You can’t take the bottom-feeders, the ‘Catfish’ as Torii Hunter calls them, for granted.
“I’ve been around a long time. You hear about catfish, we call them bottom-feeders. That’s the bottom, they’ve been doing a great job,” Hunter said. “Great job.”
But won’t your big guys carry the team 80 to 90 percent of the time?
“A lot of times they won’t. I say less than that. I’d say about 60 percent, for the big guys. Nobody wants them to beat you. We don’t want them to beat us. They’ll put those guys on and get to the bottom feeders. And they’re the ones that make a big impact. In my career, that’s what I’ve seen. Playoffs, they’re important. In the playoffs, your big guys don’t do nothing, because they’re not going to let you beat them,” Hunter said.
“Those are the guys that are very important, very important. Cuz they’re going to pitch to those guys.”
This year, they’re beating people.
Entering Saturday, Peralta (.319) and Infante (.316) both sat just outside the top 10 in the American League in hitting. They rank just behind the Tigers’ Big Two in slugging, with a combined 22 extra-base hits.
Frequently a slow starter, Peralta was hitting around .260 at this time last year, before finishing the season in a slump, and with a .239 average.
“He’s using all fields a little bit more than normal, even though he’s a pull hitter,” Leyland said. “He’s having a real nice year.”
Infante’s doing better than that, helping the Tigers rank first in the AL in production from the No. 9 spot in the order, with a .299 average, 46 hits, 22 RBI and 16 extra-base hits from the final spot. He’s been doing well enough that he was the best option for Leyland to plug in at the injured Jackson’s leadoff spot against a left-handed pitcher.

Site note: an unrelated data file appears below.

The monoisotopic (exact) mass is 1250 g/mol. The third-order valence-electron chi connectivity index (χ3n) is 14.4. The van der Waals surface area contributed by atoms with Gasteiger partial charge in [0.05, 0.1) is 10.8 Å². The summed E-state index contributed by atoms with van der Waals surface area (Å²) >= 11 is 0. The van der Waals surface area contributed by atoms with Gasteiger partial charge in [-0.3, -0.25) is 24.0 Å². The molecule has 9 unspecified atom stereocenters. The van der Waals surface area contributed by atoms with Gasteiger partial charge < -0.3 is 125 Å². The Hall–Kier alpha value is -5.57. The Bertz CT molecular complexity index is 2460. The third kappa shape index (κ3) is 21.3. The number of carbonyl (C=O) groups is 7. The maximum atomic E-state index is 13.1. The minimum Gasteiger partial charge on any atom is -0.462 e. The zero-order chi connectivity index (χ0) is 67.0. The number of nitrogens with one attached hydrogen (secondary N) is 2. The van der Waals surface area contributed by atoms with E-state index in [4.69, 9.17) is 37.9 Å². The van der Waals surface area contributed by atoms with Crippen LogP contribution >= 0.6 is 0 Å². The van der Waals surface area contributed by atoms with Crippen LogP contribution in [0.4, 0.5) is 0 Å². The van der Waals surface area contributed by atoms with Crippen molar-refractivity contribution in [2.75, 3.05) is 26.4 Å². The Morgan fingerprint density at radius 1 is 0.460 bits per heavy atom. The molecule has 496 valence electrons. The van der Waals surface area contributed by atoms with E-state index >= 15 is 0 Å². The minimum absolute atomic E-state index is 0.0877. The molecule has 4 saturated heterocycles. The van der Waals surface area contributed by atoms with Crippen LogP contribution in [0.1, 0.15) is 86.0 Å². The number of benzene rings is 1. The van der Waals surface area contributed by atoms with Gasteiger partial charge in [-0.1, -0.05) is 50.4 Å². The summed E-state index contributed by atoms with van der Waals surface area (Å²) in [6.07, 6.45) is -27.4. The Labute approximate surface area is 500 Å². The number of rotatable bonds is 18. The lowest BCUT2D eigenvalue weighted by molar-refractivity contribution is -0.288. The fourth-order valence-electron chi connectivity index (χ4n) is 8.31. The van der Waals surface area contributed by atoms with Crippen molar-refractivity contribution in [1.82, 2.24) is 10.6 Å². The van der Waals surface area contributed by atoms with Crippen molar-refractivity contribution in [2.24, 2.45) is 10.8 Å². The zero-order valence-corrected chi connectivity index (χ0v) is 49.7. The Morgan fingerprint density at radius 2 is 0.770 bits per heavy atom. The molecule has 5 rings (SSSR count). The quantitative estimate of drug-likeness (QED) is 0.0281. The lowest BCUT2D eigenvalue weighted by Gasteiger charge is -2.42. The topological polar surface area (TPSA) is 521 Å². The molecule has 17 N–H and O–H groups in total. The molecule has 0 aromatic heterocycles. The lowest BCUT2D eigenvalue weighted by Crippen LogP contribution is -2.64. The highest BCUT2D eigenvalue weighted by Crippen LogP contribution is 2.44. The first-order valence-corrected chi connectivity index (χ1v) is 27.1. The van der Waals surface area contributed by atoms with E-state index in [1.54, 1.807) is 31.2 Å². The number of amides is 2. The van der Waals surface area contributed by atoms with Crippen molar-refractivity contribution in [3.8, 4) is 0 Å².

It’s a big difference from last year, too, when Infante hit just .257 in 64 games with the Tigers last year after being traded by Miami.
Those two have done well enough that there’s been virtually no time for reserve infielder Ramon Santiago, who has started just eight of the Tigers’ 40 games, and just four this month.
“Yeah, Jhonny and Omar, they’ve been unbelievable. Hitting the ball every day, and coming through with the bottom of the lineup,” said Santiago after he started Tuesday, and contributed an RBI double.
“Skip, what’s he supposed to do? Those guys have been doing the job. I don’t complain about it. I don’t have much AB, but when I have a chance to play, I try to contribute. When those guys are hitting the ball, you gotta keep them in the lineup. ...
“I know I want to play, but sometimes you gotta think about the team. That’s the most important thing.”
It’s been the same thing with Matt Tuiasosopo, who has already almost doubled his career RBI total in just 24 games, and is hitting .375. Same thing with backup catcher Brayan Pena, who has chipped in eight RBI in 12 games played. Don Kelly already has as many home runs (and home-run robbing catches, too) as all of last season.
“Everybody here knows that I’m a big believer in playing everybody and getting everybody out there, and having everybody contribute,” Leyland said.
“One thing about it: When guys don’t play too much, you know for sure they’re really hungry, and they want to be in there, and they’re going to be bearing down and concentrating. Not that the other guys don’t, but when you play every day, it’s not easy to get out there every single day and be at your best. Doesn’t mean you’re not giving your best, but it’s hard to be at your best.”
When the top-of-the-lineup guys aren’t, the Catfish have been there to pick them up.
“You can’t expect Cabrera and Fielder to do it every night,” Leyland said. “On the nights they don’t do it, if the other parts of the order don’t help out, then you probably lose that game. ... Just chip in. ... You don’t have to carry us — just chip in.”